If your child is highly sensitive, you are lucky to have such a caring person in your life. Not all children can think about others the way your child can. Be proud of your highly sensitive child and show them and the world that you are a lucky parent . Team with your child and be his biggest supporter too! To parent a highly sensitive child is extremely difficult.
Frequently Asked Questions
1. Is being a highly sensitive person genetic?
Being a highly sensitive person (HPS) depends on several factors, such as environment, genetics, and childhood experiences (1). According to research, “SPS (sensory processing sensitivity) is heritable (around 45%), and common, with around 20%–30% of the population considered high in SPS (also “highly sensitive”) (2).” SPS is an innate personality trait characterized by high sensitivity to environmental and social stimuli.
2. Do highly sensitive people need more sleep?
Highly sensitive people are too sensitive to even subtle environmental changes. They process more sensory information than usual, which can make them feel overwhelmed and exhausted. To recover from this sensory overload, they require longer sleep times than those who aren’t hypersensitiveiXA condition of being over-sensitive to any form of external stimuli. (3).
3. Can highly sensitive children outgrow their sensitivity?
Highly sensitive children have a temperament characterized by heightened sensitivity to various stimuli, including emotions, sensory experiences, and environmental factors. The degree of sensitivity can vary among individuals, and some children may learn coping mechanisms and strategies to manage their sensitivity as they grow older. As a result, they can develop resilience and better ways to handle overwhelming situations with guidance and support.
4. What are some common misconceptions about highly sensitive children?
There are several common misconceptions about highly sensitive children. While some highly sensitive children may be shy, it is not the defining characteristic of their sensitivity. Highly sensitive children are not necessarily weak or fragile. Their sensitivity does not imply a lack of resilience or the inability to handle challenges. A common misconception about highly sensitive children is that they overreact to situations. While they may respond more intensely to certain situations, such as loud noises, crowded places, or changes in routine, their reactions might seem exaggerated to others.
Having sharp observational skills, refraining from making decisions or accepting failures, being inquisitive, quiet, and overly emotional are typical signs of a highly sensitive child. These children like spending time alone, with nature, or with animals. They are very reactive, empathize and comprehend other people’s feelings and are not logical thinkers. If you think your child is a sensitive one, you could help deal with their emotions while being calm and sensible. Do not over-expect or try to change them instantaneously. Take it slow, be supportive, and encourage them to hone their positive attributes.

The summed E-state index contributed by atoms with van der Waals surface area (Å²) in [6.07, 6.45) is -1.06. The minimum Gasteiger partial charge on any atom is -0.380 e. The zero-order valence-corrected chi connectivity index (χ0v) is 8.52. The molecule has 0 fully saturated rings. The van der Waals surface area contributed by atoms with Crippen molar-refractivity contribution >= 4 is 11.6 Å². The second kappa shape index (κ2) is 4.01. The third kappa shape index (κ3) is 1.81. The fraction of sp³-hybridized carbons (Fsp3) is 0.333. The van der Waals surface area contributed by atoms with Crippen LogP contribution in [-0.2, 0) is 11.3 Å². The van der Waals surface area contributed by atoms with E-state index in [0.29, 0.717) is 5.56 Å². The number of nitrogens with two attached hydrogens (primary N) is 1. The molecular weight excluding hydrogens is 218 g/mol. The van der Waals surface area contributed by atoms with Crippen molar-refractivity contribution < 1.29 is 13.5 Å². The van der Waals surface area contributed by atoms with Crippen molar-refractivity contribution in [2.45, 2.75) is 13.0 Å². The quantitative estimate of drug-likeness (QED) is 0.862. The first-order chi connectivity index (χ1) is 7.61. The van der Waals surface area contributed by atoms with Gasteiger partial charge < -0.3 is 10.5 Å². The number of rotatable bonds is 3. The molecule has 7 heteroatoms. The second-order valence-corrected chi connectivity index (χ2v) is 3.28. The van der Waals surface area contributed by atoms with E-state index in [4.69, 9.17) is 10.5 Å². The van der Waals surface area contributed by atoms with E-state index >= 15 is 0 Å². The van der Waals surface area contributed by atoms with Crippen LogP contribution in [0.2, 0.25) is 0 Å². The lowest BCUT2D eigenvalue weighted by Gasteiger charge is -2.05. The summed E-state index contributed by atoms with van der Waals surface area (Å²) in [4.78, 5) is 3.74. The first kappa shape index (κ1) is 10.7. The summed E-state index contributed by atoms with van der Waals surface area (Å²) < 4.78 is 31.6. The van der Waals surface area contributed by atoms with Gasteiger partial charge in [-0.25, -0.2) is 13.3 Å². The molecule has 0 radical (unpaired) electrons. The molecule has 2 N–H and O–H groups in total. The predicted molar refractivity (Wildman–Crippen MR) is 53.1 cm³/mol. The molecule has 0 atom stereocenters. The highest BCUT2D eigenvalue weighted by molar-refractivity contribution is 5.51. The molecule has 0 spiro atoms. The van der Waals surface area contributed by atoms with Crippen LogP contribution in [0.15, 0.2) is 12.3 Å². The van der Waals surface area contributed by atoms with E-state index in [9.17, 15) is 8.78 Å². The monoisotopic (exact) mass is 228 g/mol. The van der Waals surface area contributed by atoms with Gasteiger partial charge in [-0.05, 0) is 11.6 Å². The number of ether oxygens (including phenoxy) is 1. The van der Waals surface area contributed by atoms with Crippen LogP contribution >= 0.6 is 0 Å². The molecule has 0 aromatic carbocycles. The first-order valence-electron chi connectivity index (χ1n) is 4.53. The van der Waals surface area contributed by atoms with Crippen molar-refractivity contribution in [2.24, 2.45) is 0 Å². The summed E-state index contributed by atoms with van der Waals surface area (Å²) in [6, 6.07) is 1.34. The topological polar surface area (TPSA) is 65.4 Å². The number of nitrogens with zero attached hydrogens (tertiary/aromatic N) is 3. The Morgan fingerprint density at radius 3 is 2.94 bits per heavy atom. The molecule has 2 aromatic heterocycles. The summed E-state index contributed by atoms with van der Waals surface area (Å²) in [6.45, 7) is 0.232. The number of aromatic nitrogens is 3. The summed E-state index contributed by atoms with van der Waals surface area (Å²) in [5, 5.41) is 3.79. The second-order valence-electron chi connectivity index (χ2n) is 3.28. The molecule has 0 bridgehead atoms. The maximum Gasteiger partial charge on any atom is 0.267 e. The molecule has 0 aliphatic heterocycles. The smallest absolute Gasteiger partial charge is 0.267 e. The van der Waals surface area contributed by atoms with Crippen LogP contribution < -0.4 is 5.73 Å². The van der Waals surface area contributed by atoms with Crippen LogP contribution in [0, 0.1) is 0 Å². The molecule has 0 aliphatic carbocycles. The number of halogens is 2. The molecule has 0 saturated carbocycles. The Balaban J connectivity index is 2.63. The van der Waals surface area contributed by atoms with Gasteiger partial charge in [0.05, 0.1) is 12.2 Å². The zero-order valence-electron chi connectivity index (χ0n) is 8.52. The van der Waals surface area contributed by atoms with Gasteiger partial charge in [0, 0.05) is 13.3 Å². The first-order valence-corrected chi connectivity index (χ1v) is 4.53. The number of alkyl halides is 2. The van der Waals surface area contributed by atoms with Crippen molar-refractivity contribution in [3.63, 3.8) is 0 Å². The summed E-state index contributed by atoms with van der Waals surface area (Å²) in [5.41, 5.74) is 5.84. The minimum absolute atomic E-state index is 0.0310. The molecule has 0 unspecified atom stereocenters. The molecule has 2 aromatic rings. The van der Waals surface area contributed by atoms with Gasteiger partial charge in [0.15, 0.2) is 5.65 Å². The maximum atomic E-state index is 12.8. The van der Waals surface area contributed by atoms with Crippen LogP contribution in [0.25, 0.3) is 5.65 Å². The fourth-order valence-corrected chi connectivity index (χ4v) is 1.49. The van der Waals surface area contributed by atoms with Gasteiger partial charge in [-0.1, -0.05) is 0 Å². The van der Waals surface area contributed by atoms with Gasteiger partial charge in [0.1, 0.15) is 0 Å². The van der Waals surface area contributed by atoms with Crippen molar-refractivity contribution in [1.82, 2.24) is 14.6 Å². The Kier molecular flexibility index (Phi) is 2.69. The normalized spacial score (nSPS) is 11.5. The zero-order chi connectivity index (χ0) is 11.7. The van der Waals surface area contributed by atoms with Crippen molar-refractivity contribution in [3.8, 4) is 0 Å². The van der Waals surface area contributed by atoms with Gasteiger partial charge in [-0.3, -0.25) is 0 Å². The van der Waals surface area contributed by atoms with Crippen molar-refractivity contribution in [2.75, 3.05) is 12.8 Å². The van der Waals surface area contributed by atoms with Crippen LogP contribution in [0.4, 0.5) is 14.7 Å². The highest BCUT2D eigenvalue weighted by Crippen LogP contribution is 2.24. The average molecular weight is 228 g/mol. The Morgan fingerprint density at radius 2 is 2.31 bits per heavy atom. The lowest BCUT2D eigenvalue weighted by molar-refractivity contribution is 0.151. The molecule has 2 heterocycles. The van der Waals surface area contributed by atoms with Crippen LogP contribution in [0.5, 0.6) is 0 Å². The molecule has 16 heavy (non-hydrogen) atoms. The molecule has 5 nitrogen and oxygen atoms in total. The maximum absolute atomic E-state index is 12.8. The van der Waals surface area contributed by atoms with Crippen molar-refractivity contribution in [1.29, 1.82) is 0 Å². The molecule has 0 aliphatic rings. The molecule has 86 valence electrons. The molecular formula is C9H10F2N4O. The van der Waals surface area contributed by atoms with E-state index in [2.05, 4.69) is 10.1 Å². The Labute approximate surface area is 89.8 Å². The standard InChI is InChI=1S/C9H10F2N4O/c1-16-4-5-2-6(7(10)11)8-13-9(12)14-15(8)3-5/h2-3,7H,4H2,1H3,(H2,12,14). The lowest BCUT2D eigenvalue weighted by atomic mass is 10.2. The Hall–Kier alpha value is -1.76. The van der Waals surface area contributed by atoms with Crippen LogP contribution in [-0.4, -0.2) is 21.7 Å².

Infographic: Effective Ways For Parenting A Sensitive Child
A sensitive or highly sensitive child can feel and get involved in more emotions than other children. These children can be highly aware of their surroundings and feel more empathic, making them vulnerable to bullies. Therefore, the following infographic has provided some right parenting tips for handling a sensitive child.
- Highly sensitive children are more vulnerable to overwhelm and tend to pick up on others’ emotions and sentiments easily.
- A highly sensitive child may display traits like being emotional, taking things personally, asking lots of questions, and exhibiting a challenging personality.
- Effective ways to support such children involve validating their feelings and allowing them to express their emotions without pressure to change.
- Providing a nurturing, accepting, and secure environment can enable highly sensitive children to develop their self-esteem and confidence.
- It is important as a society to refrain from criticizing or lecturing the parents of a highly sensitive child.
Are you concerned about your child’s emotional sensitivity? Learn how to identify and support a highly sensitive child in this video.
Personal Experience: Sources
i. Is Your Child Highly Sensitive? Mine Is, and It Changed How I Parent;
- Bianca P Acevedo et al.; (2014); The highly sensitive brain: an fMRI study of sensory processing sensitivity and response to others’ emotions.
- Sharell Bas et al.; (2021); Experiences of Adults High in the Personality Trait Sensory Processing Sensitivity: A Qualitative Study.
- Carlos V Rizzo-Sierra et al.; (2012); Higher sensory processing sensitivity, introversion and ectomorphism: New biomarkers for human creativity in developing rural areas.
- Michael M. Chouinard; (2007); Children’s questions: a mechanism for cognitive development